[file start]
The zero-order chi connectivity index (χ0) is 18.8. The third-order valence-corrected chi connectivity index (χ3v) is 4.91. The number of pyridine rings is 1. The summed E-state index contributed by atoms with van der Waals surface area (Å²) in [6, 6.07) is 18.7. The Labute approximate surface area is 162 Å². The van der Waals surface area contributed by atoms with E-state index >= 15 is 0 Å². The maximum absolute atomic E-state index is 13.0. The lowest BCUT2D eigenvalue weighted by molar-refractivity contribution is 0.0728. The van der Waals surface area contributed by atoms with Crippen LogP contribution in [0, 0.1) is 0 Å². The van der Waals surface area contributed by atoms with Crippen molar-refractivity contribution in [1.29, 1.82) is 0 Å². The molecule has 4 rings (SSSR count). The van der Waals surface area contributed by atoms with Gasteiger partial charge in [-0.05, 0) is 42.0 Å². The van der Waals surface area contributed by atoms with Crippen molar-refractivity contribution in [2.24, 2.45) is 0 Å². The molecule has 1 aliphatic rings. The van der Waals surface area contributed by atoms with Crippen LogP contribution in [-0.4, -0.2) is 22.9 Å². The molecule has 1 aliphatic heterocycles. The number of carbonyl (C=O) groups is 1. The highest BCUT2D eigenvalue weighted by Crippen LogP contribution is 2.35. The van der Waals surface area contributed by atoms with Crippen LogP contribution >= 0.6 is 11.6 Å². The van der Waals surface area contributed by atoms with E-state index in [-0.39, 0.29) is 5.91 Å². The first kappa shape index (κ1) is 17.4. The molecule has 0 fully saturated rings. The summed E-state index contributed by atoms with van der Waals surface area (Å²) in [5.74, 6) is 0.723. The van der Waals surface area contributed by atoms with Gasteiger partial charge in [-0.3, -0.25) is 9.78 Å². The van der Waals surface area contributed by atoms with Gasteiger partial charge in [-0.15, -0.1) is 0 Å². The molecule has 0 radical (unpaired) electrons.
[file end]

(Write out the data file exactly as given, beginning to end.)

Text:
The zero-order chi connectivity index (χ0) is 18.8. The third-order valence-corrected chi connectivity index (χ3v) is 4.91. The number of pyridine rings is 1. The summed E-state index contributed by atoms with van der Waals surface area (Å²) in [6, 6.07) is 18.7. The Labute approximate surface area is 162 Å². The van der Waals surface area contributed by atoms with E-state index >= 15 is 0 Å². The maximum absolute atomic E-state index is 13.0. The lowest BCUT2D eigenvalue weighted by molar-refractivity contribution is 0.0728. The van der Waals surface area contributed by atoms with Crippen LogP contribution in [0, 0.1) is 0 Å². The van der Waals surface area contributed by atoms with Crippen molar-refractivity contribution in [1.29, 1.82) is 0 Å². The molecule has 4 rings (SSSR count). The van der Waals surface area contributed by atoms with Gasteiger partial charge in [-0.05, 0) is 42.0 Å². The van der Waals surface area contributed by atoms with Crippen molar-refractivity contribution in [2.24, 2.45) is 0 Å². The molecule has 1 aliphatic rings. The van der Waals surface area contributed by atoms with Crippen LogP contribution in [-0.4, -0.2) is 22.9 Å². The molecule has 1 aliphatic heterocycles. The number of carbonyl (C=O) groups is 1. The highest BCUT2D eigenvalue weighted by Crippen LogP contribution is 2.35. The van der Waals surface area contributed by atoms with Crippen LogP contribution >= 0.6 is 11.6 Å². The van der Waals surface area contributed by atoms with E-state index in [-0.39, 0.29) is 5.91 Å². The first kappa shape index (κ1) is 17.4. The molecule has 0 fully saturated rings. The summed E-state index contributed by atoms with van der Waals surface area (Å²) in [5.74, 6) is 0.723. The van der Waals surface area contributed by atoms with Gasteiger partial charge in [-0.3, -0.25) is 9.78 Å². The van der Waals surface area contributed by atoms with Gasteiger partial charge in [-0.15, -0.1) is 0 Å². The molecule has 0 radical (unpaired) electrons.